This Connecticut wedding is perfect for many, many different reasons. First, it is beyond sweet and charming. Second it is a complete family affair with a ton of DIY straight from the heart and last but certainly not least, it was all executed for under 10k which most of us know, is no small feat. And the best part? The bride has left some great tips below on how to save money and still throw a gorgeous wedding. Photographed by Public Image, this wedding is a trifecta of pretty goodness and we are soaking every last detail in.
Daniel proposed on July 21st, and after a little encouragement from our family and friends we decided on an October wedding at my family’s home in Connecticut. The decision to have a Connecticut wedding (we live in Boston) was largely influenced by the fact that my father had passed away the previous December, and it was important for us to honor his memory while still creating a day that was a joyful celebration of our marriage. Ultimately, having the wedding at home created a strong sense of my dad’s presence. After we decided on the at home wedding, Daniel had the idea to replace lighting a unity candle with planting a tree, both to honor my father (who obsessively planted trees) and symbolize the beginning or our lives together. We chose to plant Mt. Laurel, which was my dad’s favorite flower and the inspiration for my name. In addition, we used a piece of my father’s artwork, a print of birch trees, as the cover of our programs. I love that when I look at our wedding photos, even though my dad is not in them, I am surrounded by all things he planted, built, designed and collected.
We knew we wanted a intimate and relaxed wedding, so along with our families we did most of the work ourselves. The few vendors we used, for food and photography, were already friends or acquaintances, which kept the informal, at home feel. Daniel and I printed the invitations and programs ourselves, scoured antique stores and flea markets for decorations, and spent many, many hours working in the yard. My lovely sisters made and canned the apple butter for favors, and my very talented sister-in-law did all of the flowers. We also had a large group to help with set up the day before and morning of the wedding. We can’t thank our friends and family enough for all of the time, energy and support they gave to us during the planning stage. With their help we were able to create a wedding that was as beautiful as it was joyful. I think my sister-in-law described our wedding best when she said, “After an incredibly difficult year filled with loss and sadness, Laura and Dan’s marriage was a beautiful reminder that joy cannot by snuffed out by despair.”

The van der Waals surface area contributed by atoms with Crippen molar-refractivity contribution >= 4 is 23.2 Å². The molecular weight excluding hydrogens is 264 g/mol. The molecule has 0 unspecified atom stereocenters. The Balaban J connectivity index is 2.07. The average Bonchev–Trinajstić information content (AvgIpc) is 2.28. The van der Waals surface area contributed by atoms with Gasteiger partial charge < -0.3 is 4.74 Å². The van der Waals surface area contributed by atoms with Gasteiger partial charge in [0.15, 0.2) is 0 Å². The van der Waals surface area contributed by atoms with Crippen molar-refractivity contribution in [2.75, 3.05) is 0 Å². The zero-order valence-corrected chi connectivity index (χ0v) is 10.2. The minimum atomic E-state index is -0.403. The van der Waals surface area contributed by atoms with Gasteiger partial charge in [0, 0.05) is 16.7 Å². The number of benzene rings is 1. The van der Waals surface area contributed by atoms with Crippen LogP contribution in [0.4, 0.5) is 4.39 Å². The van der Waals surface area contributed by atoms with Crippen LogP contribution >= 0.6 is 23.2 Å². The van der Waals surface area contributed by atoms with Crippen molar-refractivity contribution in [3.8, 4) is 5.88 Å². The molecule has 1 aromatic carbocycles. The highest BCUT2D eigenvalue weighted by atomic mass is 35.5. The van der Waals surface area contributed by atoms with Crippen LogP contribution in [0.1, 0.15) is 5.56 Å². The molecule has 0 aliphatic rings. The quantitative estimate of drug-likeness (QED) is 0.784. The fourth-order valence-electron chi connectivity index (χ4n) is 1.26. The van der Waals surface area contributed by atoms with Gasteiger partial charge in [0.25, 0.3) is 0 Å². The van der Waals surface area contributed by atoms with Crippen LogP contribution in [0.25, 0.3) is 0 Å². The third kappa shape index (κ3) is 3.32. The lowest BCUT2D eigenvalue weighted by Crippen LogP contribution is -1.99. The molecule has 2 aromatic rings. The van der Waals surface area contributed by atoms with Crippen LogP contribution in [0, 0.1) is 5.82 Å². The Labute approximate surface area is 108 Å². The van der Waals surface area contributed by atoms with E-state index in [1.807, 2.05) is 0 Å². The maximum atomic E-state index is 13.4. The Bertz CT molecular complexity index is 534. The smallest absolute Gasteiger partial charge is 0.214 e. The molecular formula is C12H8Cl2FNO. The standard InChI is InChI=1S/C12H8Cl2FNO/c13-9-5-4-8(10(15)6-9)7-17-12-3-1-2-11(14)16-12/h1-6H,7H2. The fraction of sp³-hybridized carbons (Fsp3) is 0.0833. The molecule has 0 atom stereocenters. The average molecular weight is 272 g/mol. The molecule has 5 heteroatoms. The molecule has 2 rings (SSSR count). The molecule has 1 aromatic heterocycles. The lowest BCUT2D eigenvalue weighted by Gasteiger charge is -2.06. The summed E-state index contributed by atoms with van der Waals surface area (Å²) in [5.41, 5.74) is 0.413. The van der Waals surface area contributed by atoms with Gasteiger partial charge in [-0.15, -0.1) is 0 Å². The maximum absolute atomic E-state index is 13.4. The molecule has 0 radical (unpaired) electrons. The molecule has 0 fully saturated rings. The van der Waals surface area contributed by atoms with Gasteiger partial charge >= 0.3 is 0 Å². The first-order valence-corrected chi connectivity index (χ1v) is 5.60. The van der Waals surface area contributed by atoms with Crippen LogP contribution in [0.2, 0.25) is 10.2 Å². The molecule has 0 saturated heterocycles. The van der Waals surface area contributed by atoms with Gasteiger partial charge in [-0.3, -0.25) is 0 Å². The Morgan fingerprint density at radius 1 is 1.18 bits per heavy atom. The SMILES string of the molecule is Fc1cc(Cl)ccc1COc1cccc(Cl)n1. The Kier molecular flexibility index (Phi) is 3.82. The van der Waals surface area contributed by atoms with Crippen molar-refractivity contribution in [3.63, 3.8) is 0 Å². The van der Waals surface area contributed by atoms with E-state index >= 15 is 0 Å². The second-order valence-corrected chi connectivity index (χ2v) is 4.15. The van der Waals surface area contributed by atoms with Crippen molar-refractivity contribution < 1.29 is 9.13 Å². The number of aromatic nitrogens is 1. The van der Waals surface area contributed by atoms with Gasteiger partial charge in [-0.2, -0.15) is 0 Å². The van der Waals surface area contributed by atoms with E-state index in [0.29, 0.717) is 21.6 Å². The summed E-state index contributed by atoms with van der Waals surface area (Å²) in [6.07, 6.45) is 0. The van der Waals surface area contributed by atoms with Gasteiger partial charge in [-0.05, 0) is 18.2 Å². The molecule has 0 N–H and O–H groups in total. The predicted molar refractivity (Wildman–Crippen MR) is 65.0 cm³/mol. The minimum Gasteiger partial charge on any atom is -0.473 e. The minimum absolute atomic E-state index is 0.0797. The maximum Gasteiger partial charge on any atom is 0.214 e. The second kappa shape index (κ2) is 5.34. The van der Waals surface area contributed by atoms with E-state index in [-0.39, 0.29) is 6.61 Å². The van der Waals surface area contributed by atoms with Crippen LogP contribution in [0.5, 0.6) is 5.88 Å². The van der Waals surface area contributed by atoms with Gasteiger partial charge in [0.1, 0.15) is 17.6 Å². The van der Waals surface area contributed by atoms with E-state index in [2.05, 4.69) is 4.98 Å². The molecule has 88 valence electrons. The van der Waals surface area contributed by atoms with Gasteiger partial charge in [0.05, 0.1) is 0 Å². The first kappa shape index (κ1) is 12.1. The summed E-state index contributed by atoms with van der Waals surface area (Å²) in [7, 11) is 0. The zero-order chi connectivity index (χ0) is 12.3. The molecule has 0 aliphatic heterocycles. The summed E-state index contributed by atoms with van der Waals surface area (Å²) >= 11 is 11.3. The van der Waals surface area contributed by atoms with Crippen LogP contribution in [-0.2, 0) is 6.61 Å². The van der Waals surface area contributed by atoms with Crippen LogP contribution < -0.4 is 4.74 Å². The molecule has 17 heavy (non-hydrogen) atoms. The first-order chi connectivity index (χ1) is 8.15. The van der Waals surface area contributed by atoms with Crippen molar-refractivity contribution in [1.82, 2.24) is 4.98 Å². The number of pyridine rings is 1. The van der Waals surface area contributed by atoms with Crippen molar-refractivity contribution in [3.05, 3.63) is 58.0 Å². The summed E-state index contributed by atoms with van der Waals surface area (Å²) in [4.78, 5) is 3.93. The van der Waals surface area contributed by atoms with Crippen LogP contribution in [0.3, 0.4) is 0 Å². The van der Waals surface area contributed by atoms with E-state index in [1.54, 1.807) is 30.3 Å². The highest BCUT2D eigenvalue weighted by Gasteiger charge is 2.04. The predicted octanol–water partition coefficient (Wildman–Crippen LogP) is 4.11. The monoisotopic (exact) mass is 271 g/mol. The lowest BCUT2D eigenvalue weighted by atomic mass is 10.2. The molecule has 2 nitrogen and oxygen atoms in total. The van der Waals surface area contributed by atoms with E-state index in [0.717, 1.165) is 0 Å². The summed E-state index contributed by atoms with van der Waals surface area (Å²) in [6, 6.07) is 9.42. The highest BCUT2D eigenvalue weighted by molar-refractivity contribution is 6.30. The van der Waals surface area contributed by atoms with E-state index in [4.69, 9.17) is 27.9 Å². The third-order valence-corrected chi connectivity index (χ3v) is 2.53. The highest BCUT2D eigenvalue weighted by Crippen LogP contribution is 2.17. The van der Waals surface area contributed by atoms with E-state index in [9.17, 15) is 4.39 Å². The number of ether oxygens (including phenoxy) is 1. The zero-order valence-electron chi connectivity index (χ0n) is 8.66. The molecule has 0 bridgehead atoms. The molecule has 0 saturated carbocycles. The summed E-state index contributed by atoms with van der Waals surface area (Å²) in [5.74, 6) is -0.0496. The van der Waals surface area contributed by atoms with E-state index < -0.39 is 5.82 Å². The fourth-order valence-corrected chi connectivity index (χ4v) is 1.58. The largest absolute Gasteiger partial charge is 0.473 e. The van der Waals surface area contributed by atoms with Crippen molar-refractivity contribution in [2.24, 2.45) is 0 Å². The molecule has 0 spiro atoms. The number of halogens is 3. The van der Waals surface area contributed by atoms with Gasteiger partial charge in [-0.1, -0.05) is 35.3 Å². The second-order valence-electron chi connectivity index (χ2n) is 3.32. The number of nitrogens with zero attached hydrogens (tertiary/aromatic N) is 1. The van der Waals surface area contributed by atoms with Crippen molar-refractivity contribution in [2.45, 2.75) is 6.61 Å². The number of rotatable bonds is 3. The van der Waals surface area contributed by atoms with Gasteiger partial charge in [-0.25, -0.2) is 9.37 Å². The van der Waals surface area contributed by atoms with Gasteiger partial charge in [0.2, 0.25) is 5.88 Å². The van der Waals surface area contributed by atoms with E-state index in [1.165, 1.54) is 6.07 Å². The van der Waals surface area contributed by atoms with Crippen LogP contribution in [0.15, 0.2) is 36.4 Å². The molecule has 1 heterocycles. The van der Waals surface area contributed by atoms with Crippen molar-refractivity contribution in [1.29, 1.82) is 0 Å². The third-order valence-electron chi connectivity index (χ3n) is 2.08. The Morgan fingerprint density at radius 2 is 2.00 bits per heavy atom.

A few ways we saved money…
Flowers: We saved a ton of money by having my amazing sister-in-law do our flowers. We purchased the flowers for the bridal party bouquets wholesale online, but the rest of the flowers came from local farms and the grocery store. Choosing to use seasonal, native flowers was a large part of keeping the floral budget affordable.
Alcohol: We saved money by limiting the alcohol selection to beer and wine. For beer we had Yuengling, which is delicious, cheap and a treat for our guests because it is not sold in New England (a guest from Pennsylvania supplied it). To add some variety we supplemented the Yuengling with pumpkin ale and hard cider. When it came to the wine the owner of a local store supplied a selection of reds and whites and allowed us to return any unopened bottles. As an added bonus, he lent us tubs to store the wine and gave us a key to his ice chest.
Decor: When it came to decorations our best resources were Etsy, thrift stores/flea markets and our backyards. I learned that in New England it is best to visit flea markets at the end of the summer, because the vendors don’t want to store their stuff all winter and practically give it away (like two case of mason jars for five dollars)! Also, our budget forced us to be creative with what we already owned and the natural resources around us. As a result, some of my favorite decorations cost almost nothing. For example, I used my button collection on the place cards and collected sycamore bark from my street for table numbers. Also, I was able to scale back some ideas I had seen on StyleMePretty. I loved the idea of making my own napkins, but because of the cost of fabric and amount of sewing it would require we chose instead to use squares of fabric to ground our centerpieces. I was happy with the look, and my grandmother (upon Daniel’s suggestion) incorporated the fabric into a wedding quilt she made for us.
When it came to photography we chose NOT to save money. It was important to us to have beautiful images of our big day and spending more money on our photographer was one of the best decisions we made.
Overall, because of our time and budget constraints we had to be flexible when planning. This turned out to be a blessing because some of the things I liked most about our wedding came together when our original idea didn’t work out. During the planning stage a friend liked to remind me that it wasn’t about the wedding, it was about the marriage. There were times when I had to step back and remember that the important thing was the sacredness of our vows and the joy in our union, not my table decorations. Keeping the celebration of our marriage as the focus allowed me to enjoy the day fully and that joy is what I remember most about our day and what I think shines through in our pictures.
Photography: Ricky Chapman of Public Image / Wedding Dress: WToo / Hair: Maryanne Warzecho of Cahoots Hair Design / Hairpiece: Whichgoose / Ties: Rokgear / Customized Birch Tube: Little Retreats / Caterer: Nick’s Catering / Cake: Cakes Unlimited / Ceremony Musicians: Dave Swanson, Jonathan Cook, Melissa Rae